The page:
I am a linguist. I hold a B.A. in Greek Philology and a M.A. as well as a PhD in Linguistics from the University of Athens, Greece.
My central research interests focus on language change and typology, with semantics being the main connecting thread. My doctoral dissertation was a diachronic study of the semantics of ancient Greek prepositions (mainly of the allative eis), in which I relied on the analytical tools of cognitive linguistics and adopted a typological perspective. In the years after my Ph.D., I was involved in several funded research projects, which can be thematically divided into two main axes. The first axis pertains to the examination of the cross-linguistic differences in the linguistic construal of motion. The second axis refers to the detection of cross-linguistic commonalities in the polysemy patterns manifested by semantically comparable linguistic expressions.
In the past, I held various academic positions at the Aristotle University of Thessaloniki (Greece), at the Free University of Berlin (Excellence Cluster 264 Topoi), the Humboldt University of Berlin, the University of Münster and the University of Kassel (Germany). As of 2012, I have taught various courses on historical linguistics, cognitive linguistics, lexical semantics, pragmatics, empirical methods in linguistics, and the trilingual text of the Rosetta Stone (Teaching Award).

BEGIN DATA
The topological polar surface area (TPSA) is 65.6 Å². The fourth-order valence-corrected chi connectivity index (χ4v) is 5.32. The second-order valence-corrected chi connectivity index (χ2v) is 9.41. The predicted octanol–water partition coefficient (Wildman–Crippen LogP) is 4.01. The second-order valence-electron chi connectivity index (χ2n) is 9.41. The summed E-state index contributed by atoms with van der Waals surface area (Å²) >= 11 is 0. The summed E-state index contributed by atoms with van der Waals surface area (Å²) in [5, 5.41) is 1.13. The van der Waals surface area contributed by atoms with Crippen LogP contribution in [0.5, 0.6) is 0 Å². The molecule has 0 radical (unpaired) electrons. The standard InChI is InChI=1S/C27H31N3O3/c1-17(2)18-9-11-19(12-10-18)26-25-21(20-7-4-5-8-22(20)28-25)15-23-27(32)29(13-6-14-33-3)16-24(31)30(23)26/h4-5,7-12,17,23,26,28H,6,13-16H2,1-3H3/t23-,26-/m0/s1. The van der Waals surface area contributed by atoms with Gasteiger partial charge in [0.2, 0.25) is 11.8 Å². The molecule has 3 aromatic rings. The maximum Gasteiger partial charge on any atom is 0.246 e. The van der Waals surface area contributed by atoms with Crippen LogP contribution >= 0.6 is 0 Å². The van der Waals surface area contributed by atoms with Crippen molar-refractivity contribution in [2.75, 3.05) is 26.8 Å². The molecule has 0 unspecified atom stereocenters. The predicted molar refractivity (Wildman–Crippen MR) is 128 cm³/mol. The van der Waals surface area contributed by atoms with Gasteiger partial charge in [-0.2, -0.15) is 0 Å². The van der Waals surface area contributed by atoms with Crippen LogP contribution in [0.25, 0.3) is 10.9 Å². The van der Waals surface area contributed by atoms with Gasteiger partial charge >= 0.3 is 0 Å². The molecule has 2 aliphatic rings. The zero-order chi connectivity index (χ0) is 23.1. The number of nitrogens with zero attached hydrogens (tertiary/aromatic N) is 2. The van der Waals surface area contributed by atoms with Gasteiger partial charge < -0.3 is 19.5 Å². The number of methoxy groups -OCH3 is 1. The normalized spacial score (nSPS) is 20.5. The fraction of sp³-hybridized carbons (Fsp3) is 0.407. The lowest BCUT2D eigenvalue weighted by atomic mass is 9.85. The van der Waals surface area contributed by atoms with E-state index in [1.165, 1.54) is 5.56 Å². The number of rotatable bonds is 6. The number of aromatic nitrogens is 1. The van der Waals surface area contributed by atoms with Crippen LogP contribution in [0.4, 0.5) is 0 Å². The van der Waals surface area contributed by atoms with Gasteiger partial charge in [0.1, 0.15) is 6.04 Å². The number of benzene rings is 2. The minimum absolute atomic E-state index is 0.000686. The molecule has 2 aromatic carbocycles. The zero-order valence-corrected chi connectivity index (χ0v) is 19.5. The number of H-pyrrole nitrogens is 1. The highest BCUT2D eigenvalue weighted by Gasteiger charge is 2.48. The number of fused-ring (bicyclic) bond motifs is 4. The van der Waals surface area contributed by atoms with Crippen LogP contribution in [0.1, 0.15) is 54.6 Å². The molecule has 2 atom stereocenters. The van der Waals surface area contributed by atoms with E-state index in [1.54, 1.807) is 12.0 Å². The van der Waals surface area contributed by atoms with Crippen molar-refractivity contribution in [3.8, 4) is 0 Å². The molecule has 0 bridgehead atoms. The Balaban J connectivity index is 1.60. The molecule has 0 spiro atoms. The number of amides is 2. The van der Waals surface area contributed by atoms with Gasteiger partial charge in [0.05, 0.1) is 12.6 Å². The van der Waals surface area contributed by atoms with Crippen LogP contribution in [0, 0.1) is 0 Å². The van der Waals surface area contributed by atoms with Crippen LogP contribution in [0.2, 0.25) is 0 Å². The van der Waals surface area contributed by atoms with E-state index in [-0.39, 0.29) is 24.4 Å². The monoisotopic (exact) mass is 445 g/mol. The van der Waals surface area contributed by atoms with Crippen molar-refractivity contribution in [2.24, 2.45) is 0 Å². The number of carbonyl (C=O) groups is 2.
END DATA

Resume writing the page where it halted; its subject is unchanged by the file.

historical linguistics; historical semantics; linguistic typology; lexical typology; semantic maps; visualization techniques; linguistics of space; cognitive linguistics; construction grammar; empirical methods.
My current project
I am currently a Marie Curie BeIPD Cofund Postdoctoral Fellow (Grant number: 600405) at the University of Liège (ULg). My project “Lexical Diachronic Semantic Maps: representing and explaining meaning extension” (abbr. "Le Diasema"), in which I collaborate with Dr. Stéphane Polis (University of Liège), covers key topics in the areas of Typology, Historical Linguistics, and Semantics.
“Le Diasema” is situated within the tradition of the semantic map methodology and aims to contribute to the fields of linguistic typology, historical linguistics, and semantics as well as to foster the use of visualization techniques in these fields.
More detailed information on “Le Diasema” you may find in the project’s website: http://web.philo.ulg.ac.be/lediasema/